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Rare Civil War hospital newspaper...
Item # 605372
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January 27, 1864
HAMMOND GAZETTE, Point Lookout, Maryland, Jan. 27, 1864 A very rare newspaper which was printed: "For the Benefit of the Sick and Wounded in Hammond General Hospital" as printed in the masthead. This was one of just 19 hospital newspapers which existed during the Civil War. At some point in 1863 Confederate prisoners began to be held at the hospital as well.
This small-size newspaper printed as a weekly from Nov. 17, 1862 until sometime in 1864. Only a few institutions have some scattered holdings of this title.
Content includes various war-related items as well as items concerning the hospital, advertisements, some literature including a very touching front page poem: "Who will Care for Mother Now?" (see) Inside has various reports on the Civil War including: "Recruiting Rebel Prisoners" and "The Perfectionists and Gen. Butler" which also includes a letter signed by him in type: Benjamin F. Butler. Other war-related items as well.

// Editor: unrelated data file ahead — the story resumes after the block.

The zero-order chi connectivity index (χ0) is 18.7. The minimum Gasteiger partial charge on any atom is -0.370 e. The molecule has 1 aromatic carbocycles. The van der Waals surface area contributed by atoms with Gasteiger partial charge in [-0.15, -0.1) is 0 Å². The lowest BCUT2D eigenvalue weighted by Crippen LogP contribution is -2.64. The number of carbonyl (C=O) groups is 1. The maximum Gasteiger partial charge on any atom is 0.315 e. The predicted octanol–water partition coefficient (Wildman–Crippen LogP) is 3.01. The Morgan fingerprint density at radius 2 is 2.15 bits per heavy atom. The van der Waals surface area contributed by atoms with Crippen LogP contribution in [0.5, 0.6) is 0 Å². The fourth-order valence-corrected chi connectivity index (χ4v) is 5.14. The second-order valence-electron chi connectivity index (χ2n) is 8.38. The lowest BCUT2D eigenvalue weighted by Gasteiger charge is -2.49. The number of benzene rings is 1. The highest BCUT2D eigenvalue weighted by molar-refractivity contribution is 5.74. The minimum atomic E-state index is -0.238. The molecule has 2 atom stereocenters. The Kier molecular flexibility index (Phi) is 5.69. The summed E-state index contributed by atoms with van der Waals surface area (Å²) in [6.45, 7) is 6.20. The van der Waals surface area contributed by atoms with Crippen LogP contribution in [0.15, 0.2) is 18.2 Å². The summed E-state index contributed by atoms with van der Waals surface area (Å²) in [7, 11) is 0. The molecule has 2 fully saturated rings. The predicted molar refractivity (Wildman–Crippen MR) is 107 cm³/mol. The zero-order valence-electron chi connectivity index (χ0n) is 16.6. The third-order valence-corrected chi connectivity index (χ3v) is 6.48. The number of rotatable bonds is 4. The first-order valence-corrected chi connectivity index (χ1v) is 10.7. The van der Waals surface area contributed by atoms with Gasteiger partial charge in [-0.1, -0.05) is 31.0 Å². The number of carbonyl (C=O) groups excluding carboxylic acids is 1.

Of interest for genealogical purposes, the back page is mostly taken up with a: "List of Officers And Patients", being the officers in charge of the hospital with a list of the soldier-patients by name and regiment.
Four pages, never-trimmed margins, 8 1/4 by 12 inches, some discrete archival mends inside, otherwise good.
Wikipedia notes: The Civil War completely transformed the Point. First, the Hammond General Hospital was built in 1862 to care for Union wounded. In 1863, Confederate prisoners began to be held at the hospital; and soon Camp Hoffman, a vast prison camp, was built, eventually holding 20,000 prisoners, of whom more than 3,000 died due to the harsh conditions, limited food rations and poor shelter from the elements.